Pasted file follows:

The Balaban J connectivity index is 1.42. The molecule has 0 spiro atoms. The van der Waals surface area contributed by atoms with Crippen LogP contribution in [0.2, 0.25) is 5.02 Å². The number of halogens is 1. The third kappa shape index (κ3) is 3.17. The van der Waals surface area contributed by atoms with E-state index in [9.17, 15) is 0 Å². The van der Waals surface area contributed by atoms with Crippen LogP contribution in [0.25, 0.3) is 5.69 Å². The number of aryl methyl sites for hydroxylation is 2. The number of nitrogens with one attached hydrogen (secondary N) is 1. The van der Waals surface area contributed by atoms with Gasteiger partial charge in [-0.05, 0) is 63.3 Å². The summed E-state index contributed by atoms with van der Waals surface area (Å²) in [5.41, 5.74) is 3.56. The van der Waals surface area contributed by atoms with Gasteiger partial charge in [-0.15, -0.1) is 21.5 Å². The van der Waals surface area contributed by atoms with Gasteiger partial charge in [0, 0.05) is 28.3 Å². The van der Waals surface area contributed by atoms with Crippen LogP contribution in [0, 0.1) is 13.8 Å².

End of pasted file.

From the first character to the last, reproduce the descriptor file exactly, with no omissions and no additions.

The Balaban J connectivity index is 1.42. The molecule has 0 spiro atoms. The van der Waals surface area contributed by atoms with Crippen LogP contribution in [0.2, 0.25) is 5.02 Å². The number of halogens is 1. The third kappa shape index (κ3) is 3.17. The van der Waals surface area contributed by atoms with E-state index in [9.17, 15) is 0 Å². The van der Waals surface area contributed by atoms with Crippen LogP contribution in [0.25, 0.3) is 5.69 Å². The number of aryl methyl sites for hydroxylation is 2. The number of nitrogens with one attached hydrogen (secondary N) is 1. The van der Waals surface area contributed by atoms with Gasteiger partial charge in [-0.05, 0) is 63.3 Å². The summed E-state index contributed by atoms with van der Waals surface area (Å²) in [5.41, 5.74) is 3.56. The van der Waals surface area contributed by atoms with Gasteiger partial charge in [-0.15, -0.1) is 21.5 Å². The van der Waals surface area contributed by atoms with Gasteiger partial charge in [0, 0.05) is 28.3 Å². The van der Waals surface area contributed by atoms with Crippen LogP contribution in [0, 0.1) is 13.8 Å².